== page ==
Isn’t it easier just to go straight to court and let them sort it out?
Going to court should be the very last resort. The courts expect you to have made every effort to resolve your issues yourselves before turning to them. In fact, in most cases you will not be able to start court action, unless you have attempted mediation or some other form of alternative dispute resolution first.
Also, the court process is very long and drawn out, extremely stressful for all involved and can end up costing a lot of money, especially if you have to employ solicitors to prepare and present your case in court. You will have to abide by the court’s decisions and orders even if you do not like them or agree with them. Mediation can help you come to an agreement much quicker, at a fraction of the cost, and you are much more likely to be able to accept the outcome because you will have had much more say in it.
How much does mediation cost?
We charge £130 per person for the MIAM meeting and £130 per person per hour for the mediation sessions. You will often be able to come to a mediated agreement in two or three sessions. Court action, on the other hand, can cost many thousands of pounds and drag on for many months, even years.
If you are on certain types of benefits or working but on a low income, you might qualify for Legal Aid, which would pay all the costs of your mediation, and also your ex-partner’s MIAM and first mediation session.
Mediation can be an immense help for separating couples who need to have difficult conversations between themselves about family arrangements after they separate. We can help you talk to each other to sort out important issues, like how you will maintain contact with your children, without it becoming an argument or a shouting match. We offer a family mediation service across England & Wales and can even do the whole process with you online if that is more convenient.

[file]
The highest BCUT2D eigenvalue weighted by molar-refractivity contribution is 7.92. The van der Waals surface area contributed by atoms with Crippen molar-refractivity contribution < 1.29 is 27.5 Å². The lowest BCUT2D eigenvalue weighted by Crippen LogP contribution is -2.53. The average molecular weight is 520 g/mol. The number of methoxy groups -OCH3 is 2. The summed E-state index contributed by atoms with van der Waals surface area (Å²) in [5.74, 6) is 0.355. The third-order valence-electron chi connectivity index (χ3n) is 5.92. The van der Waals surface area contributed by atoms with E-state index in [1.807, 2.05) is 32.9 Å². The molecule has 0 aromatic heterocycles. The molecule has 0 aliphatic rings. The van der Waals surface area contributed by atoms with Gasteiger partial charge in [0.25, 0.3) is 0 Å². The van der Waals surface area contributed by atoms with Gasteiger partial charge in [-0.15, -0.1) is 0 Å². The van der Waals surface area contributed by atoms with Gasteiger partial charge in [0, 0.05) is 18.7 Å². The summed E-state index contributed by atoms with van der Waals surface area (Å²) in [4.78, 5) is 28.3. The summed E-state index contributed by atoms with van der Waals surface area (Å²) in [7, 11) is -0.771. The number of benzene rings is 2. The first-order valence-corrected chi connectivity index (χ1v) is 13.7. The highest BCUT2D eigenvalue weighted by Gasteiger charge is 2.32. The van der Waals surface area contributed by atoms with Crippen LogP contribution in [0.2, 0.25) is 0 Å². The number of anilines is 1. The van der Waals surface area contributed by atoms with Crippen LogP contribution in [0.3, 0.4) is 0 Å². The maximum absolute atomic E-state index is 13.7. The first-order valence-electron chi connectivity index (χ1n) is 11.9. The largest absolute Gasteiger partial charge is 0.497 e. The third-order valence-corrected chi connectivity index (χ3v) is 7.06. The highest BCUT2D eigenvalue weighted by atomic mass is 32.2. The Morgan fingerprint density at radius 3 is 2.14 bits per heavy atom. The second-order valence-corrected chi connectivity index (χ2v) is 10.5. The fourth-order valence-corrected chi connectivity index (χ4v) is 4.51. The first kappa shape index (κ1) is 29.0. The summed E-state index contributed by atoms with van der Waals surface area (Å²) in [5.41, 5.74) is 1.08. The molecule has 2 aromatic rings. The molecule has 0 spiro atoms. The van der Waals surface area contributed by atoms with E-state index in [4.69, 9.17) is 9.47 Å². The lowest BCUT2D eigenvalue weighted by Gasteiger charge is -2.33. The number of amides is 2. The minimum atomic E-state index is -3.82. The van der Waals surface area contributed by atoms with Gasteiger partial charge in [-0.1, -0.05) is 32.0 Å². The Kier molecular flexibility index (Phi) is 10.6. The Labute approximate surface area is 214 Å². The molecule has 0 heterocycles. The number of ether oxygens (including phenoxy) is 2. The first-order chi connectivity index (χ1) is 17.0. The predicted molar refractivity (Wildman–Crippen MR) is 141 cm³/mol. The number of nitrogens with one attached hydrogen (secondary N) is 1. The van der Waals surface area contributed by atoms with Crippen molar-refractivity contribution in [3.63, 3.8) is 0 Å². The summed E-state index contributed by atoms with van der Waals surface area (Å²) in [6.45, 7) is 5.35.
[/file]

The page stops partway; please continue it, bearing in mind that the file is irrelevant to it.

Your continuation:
Talk to one of our friendly and experienced team on 0113 468 9593 to find out how we can help you.
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Frequently Asked Questions
What is family mediation?
Family mediation is an impartial way of helping people come to an agreement between themselves on difficult and emotive topics, such as child contact and financial arrangements.
How does family mediation work?
The impartial family mediator has a separate, confidential, introductory meeting with each of you where they explain the process and find out what outcome you hope to see. If all of you (including the mediator) agree to proceed, you then have one or more mediation session where you discuss your issues work out your solutions with the mediator’s help.
Can we have family mediation online?
Yes, this is a service we are happy to offer.
Is family mediation more expensive than going to court?
No, on the contrary, mediation is likely to be much cheaper and quicker than going to court. We charge £130 per person for the MIAM meeting and £130 per person per hour for each mediation session. If you cannot afford this, you might qualify for Legal Aid which will pay for your sessions. Legal Aid is not available for court actions.